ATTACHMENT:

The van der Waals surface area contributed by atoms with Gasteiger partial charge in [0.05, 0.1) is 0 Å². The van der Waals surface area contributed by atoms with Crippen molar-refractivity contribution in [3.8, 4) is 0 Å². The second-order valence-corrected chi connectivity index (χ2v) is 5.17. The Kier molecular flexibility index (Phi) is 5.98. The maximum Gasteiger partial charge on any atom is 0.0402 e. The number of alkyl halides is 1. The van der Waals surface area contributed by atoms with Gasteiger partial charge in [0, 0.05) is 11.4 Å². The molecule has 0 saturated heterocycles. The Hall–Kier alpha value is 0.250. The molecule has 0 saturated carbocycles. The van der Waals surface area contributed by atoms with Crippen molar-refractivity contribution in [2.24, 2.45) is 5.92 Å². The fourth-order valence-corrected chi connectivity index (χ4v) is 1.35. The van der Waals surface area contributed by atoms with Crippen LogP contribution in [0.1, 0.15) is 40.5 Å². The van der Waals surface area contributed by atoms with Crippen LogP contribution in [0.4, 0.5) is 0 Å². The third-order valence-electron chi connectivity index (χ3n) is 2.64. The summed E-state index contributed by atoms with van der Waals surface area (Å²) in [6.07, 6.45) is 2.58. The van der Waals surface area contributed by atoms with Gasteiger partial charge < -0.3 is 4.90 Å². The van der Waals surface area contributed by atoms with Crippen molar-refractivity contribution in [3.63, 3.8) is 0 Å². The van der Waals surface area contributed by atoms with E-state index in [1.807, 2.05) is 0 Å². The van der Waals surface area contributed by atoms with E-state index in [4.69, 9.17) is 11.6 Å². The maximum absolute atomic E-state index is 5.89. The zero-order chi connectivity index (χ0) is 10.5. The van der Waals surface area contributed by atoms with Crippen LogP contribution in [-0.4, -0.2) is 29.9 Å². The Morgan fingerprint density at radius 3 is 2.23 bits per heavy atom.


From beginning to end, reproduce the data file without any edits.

The van der Waals surface area contributed by atoms with Gasteiger partial charge in [0.05, 0.1) is 0 Å². The van der Waals surface area contributed by atoms with Crippen molar-refractivity contribution in [3.8, 4) is 0 Å². The second-order valence-corrected chi connectivity index (χ2v) is 5.17. The Kier molecular flexibility index (Phi) is 5.98. The maximum Gasteiger partial charge on any atom is 0.0402 e. The number of alkyl halides is 1. The van der Waals surface area contributed by atoms with Gasteiger partial charge in [0, 0.05) is 11.4 Å². The molecule has 0 saturated heterocycles. The Hall–Kier alpha value is 0.250. The molecule has 0 saturated carbocycles. The van der Waals surface area contributed by atoms with Crippen molar-refractivity contribution in [2.24, 2.45) is 5.92 Å². The fourth-order valence-corrected chi connectivity index (χ4v) is 1.35. The van der Waals surface area contributed by atoms with Crippen LogP contribution in [0.1, 0.15) is 40.5 Å². The van der Waals surface area contributed by atoms with Crippen LogP contribution in [0.4, 0.5) is 0 Å². The third-order valence-electron chi connectivity index (χ3n) is 2.64. The summed E-state index contributed by atoms with van der Waals surface area (Å²) in [6.07, 6.45) is 2.58. The van der Waals surface area contributed by atoms with Gasteiger partial charge < -0.3 is 4.90 Å². The van der Waals surface area contributed by atoms with Crippen molar-refractivity contribution in [3.63, 3.8) is 0 Å². The van der Waals surface area contributed by atoms with E-state index in [1.807, 2.05) is 0 Å². The van der Waals surface area contributed by atoms with E-state index in [4.69, 9.17) is 11.6 Å². The maximum absolute atomic E-state index is 5.89. The zero-order chi connectivity index (χ0) is 10.5. The van der Waals surface area contributed by atoms with Crippen LogP contribution in [-0.4, -0.2) is 29.9 Å². The Morgan fingerprint density at radius 3 is 2.23 bits per heavy atom.